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School Climate and Pro-social Educational Improvement: Essential Goals and Processes that Support Student Success for All

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Abstract

There is growing federal and state support for school climate improvement and pro-social education. The National School Climate Council has developed a consensus statement about the foundational importance of intentional pro-social instruction and school climate improvement efforts. In addition, this consensus statement outlines a core set of research- based systemic, instructional and relational goals as well as processes that underscore, characterize and shape both effective school climate improvement and pro-social instructional efforts. Research, policy, practice and teacher education implications are outlined.
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May"2015"
School Climate and Pro-social Educational Improvement:
Essential Goals and Processes that Support Student Success for All
National School Climate Council
!
There is growing federal and state support for school climate improvement and pro-social
education. The National School Climate Council has developed a consensus statement about
the foundational importance of intentional pro-social instruction and school climate
improvement efforts. In addition, this consensus statement outlines a core set of research-
based systemic, instructional and relational goals as well as processes that underscore,
characterize and shape both effective school climate improvement and pro-social
instructional efforts. Research, policy, practice and teacher education implications are
outlined.
This commentary by the members of the National School Climate Council on pro-
social1educational improvement is based on three essential understandings that were
consensually developed. First, K-12 education is always social, emotional, ethical, civic, and
intellectual in nature. Policy, practice and teacher education leaders need to insure that K-12
education includes intentional, strategic and research based pro-social instruction as well as
intellectual content-based teaching and learning. Second, children and schools require the
support of the "whole village." Schools function best in communities connected together and
helping each other. Finally, all school improvement efforts, including school climate
improvement, are necessarily a continuous process of learning and development.
Today, education policy and accountability systems are not aligned with these three sets of
understandings. Federal and state education policies are primarily focused on content-based
intellectual or cognitive student learning. Schools do not regularly measure and support
student pro-social learning and school-family-community partnerships. The nature and power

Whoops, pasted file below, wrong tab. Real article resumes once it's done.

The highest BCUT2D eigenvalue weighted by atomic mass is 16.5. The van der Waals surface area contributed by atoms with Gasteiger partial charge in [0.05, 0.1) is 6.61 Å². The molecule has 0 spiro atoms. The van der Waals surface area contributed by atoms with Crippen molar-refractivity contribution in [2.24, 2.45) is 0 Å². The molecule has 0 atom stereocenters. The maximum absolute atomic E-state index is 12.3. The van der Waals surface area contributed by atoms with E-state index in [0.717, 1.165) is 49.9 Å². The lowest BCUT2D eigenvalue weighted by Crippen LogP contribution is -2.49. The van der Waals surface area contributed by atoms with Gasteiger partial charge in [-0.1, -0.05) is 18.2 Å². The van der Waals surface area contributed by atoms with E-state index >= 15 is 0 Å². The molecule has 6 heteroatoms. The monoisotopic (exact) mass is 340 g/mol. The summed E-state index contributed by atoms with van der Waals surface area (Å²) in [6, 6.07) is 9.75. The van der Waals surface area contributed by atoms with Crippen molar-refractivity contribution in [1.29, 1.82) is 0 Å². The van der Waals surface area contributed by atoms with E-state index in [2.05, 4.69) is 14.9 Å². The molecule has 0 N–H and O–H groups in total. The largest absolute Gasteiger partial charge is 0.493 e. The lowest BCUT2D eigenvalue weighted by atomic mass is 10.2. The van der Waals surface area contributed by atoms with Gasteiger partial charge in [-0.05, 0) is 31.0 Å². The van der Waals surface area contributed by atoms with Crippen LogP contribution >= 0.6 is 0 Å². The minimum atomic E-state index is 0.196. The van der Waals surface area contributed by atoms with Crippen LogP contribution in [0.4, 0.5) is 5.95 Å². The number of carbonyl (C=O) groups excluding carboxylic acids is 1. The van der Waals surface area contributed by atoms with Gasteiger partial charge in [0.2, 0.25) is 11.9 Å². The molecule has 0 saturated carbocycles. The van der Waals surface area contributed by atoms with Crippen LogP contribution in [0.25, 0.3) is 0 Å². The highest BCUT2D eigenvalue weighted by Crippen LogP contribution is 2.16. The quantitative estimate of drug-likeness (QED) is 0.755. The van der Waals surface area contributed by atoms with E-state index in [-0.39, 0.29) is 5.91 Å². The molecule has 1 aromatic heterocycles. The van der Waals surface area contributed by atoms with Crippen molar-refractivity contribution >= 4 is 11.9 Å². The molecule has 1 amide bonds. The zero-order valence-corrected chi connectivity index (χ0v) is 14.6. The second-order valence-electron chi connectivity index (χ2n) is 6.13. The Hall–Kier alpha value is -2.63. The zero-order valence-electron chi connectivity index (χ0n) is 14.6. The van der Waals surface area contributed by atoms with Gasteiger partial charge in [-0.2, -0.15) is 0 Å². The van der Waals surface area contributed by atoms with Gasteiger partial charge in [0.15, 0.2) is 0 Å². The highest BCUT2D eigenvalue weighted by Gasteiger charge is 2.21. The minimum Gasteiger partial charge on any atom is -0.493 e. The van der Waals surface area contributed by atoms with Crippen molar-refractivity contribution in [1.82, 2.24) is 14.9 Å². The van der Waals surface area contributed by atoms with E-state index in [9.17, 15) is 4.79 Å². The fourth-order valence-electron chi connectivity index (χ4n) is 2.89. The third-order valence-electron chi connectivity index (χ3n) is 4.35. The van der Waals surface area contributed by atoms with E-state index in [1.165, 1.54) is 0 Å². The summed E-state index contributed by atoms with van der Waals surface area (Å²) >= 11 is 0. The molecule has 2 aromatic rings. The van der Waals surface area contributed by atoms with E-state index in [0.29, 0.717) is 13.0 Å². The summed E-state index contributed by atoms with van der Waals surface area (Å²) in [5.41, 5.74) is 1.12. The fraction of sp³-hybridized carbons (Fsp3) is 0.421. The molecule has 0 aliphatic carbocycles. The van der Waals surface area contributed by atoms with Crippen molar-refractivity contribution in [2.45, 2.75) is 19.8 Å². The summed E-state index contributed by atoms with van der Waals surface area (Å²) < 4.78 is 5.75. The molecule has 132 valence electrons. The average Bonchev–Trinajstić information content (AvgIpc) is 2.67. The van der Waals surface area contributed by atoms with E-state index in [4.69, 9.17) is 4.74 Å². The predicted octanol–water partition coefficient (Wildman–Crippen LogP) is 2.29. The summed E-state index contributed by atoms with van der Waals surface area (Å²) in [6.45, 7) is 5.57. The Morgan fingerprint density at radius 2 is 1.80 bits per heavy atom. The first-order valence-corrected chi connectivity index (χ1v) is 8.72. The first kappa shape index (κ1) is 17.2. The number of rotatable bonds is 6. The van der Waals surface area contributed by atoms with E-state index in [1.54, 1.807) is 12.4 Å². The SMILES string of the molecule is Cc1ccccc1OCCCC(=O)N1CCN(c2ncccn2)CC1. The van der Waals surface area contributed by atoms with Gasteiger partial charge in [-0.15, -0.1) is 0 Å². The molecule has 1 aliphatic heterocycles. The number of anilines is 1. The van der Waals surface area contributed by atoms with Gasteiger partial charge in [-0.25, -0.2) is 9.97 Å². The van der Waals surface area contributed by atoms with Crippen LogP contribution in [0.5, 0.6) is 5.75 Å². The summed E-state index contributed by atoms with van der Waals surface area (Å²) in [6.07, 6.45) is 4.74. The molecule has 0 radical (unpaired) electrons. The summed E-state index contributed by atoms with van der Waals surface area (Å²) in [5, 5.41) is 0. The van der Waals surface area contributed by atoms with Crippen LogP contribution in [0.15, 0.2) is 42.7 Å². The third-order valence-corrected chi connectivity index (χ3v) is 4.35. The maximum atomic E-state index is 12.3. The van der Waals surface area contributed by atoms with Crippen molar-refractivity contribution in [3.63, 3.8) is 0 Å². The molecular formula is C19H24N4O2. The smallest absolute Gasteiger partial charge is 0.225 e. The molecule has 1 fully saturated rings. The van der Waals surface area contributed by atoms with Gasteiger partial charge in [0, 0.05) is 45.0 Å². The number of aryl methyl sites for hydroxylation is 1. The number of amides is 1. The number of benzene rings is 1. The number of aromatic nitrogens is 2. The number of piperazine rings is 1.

of current local, state, and national annual accountability systems (focused almost exclusively
on content-based student learning) highly discourages school leaders from embracing
continuous models of learning and development, especially in the realms of pro-social learning
and school climate improvement.
School climate reform and intentional pro-social instruction are increasingly recognized,
endorsed, and supported by federal agencies and districts across the country as prevention
strategies that reduce inappropriate peer interactions (e.g., bully-victim-bystander behavior),
truancy, and high school dropout rates. A growing body of research supports the position that
these systemic and instructional efforts support schooland ultimately lifesuccess (Pellegrino
& Hilton, 2012).
Educators are often confused about the similarities and differences between pro-social efforts
and school climate improvement. This commentary delineates current positions and best
practices pertaining to the goals and interventions that support pro-social instruction and
school climate improvement efforts for all school community members. There is a critical
interdependence of academic success and pro-social education to develop the whole child.
Only by fully addressing school climate improvement and pro-social education will educational
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aspirations be reached for all students. There is compelling and incontrovertible evidence
supporting what is outlined below as a position statement.
The following propositions are presented as a set of research-based recommendations and are
aligned with: the Association for Supervision and Curriculum Development’s (ASCD) Whole Child
Initiative, Character Education Partnerships' 11 Principles of Effective Character Education,
Collaborative for Academic, Social, and Emotional Learning (CASEL)’s theory of change,
National School Climate Council’s National School Climate Standards, Coalition for Community
Schools' Models of Community Schools, and the federally funded Center for Mental Health in
Schools' three-component policy framework. These three sets of goals and the outlined